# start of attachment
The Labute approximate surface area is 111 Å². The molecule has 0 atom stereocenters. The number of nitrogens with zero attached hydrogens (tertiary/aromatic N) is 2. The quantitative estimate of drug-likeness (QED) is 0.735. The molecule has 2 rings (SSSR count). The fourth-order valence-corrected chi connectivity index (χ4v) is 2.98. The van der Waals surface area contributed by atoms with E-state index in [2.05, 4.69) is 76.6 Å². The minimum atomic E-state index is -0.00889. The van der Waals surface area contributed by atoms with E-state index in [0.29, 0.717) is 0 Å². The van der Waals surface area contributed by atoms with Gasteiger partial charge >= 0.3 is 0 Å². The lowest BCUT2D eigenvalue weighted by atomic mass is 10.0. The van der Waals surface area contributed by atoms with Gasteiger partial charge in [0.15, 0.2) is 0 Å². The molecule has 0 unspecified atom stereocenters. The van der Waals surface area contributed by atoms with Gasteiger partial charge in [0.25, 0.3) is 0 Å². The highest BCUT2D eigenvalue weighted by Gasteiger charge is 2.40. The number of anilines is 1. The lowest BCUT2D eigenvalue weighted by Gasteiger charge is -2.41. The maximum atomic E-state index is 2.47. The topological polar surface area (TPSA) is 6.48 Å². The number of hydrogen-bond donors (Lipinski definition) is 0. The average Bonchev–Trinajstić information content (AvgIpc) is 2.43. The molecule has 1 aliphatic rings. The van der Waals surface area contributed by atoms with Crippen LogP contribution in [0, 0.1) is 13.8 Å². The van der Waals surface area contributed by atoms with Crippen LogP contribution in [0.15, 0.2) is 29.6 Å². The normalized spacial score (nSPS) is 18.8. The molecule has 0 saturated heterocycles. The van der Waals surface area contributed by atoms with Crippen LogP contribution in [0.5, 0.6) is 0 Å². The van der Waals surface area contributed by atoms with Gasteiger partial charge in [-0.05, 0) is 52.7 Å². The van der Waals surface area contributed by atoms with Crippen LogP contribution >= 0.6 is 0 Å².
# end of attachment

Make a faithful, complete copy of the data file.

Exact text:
The Labute approximate surface area is 111 Å². The molecule has 0 atom stereocenters. The number of nitrogens with zero attached hydrogens (tertiary/aromatic N) is 2. The quantitative estimate of drug-likeness (QED) is 0.735. The molecule has 2 rings (SSSR count). The fourth-order valence-corrected chi connectivity index (χ4v) is 2.98. The van der Waals surface area contributed by atoms with E-state index in [2.05, 4.69) is 76.6 Å². The minimum atomic E-state index is -0.00889. The van der Waals surface area contributed by atoms with E-state index in [0.29, 0.717) is 0 Å². The van der Waals surface area contributed by atoms with Gasteiger partial charge >= 0.3 is 0 Å². The lowest BCUT2D eigenvalue weighted by atomic mass is 10.0. The van der Waals surface area contributed by atoms with Gasteiger partial charge in [0.15, 0.2) is 0 Å². The molecule has 0 unspecified atom stereocenters. The van der Waals surface area contributed by atoms with Gasteiger partial charge in [0.25, 0.3) is 0 Å². The highest BCUT2D eigenvalue weighted by Gasteiger charge is 2.40. The number of anilines is 1. The lowest BCUT2D eigenvalue weighted by Gasteiger charge is -2.41. The maximum atomic E-state index is 2.47. The topological polar surface area (TPSA) is 6.48 Å². The number of hydrogen-bond donors (Lipinski definition) is 0. The average Bonchev–Trinajstić information content (AvgIpc) is 2.43. The molecule has 1 aliphatic rings. The van der Waals surface area contributed by atoms with Crippen LogP contribution in [0, 0.1) is 13.8 Å². The van der Waals surface area contributed by atoms with Crippen LogP contribution in [0.15, 0.2) is 29.6 Å². The normalized spacial score (nSPS) is 18.8. The molecule has 0 saturated heterocycles. The van der Waals surface area contributed by atoms with Crippen LogP contribution in [0.5, 0.6) is 0 Å². The van der Waals surface area contributed by atoms with Gasteiger partial charge in [-0.05, 0) is 52.7 Å². The van der Waals surface area contributed by atoms with Crippen LogP contribution >= 0.6 is 0 Å².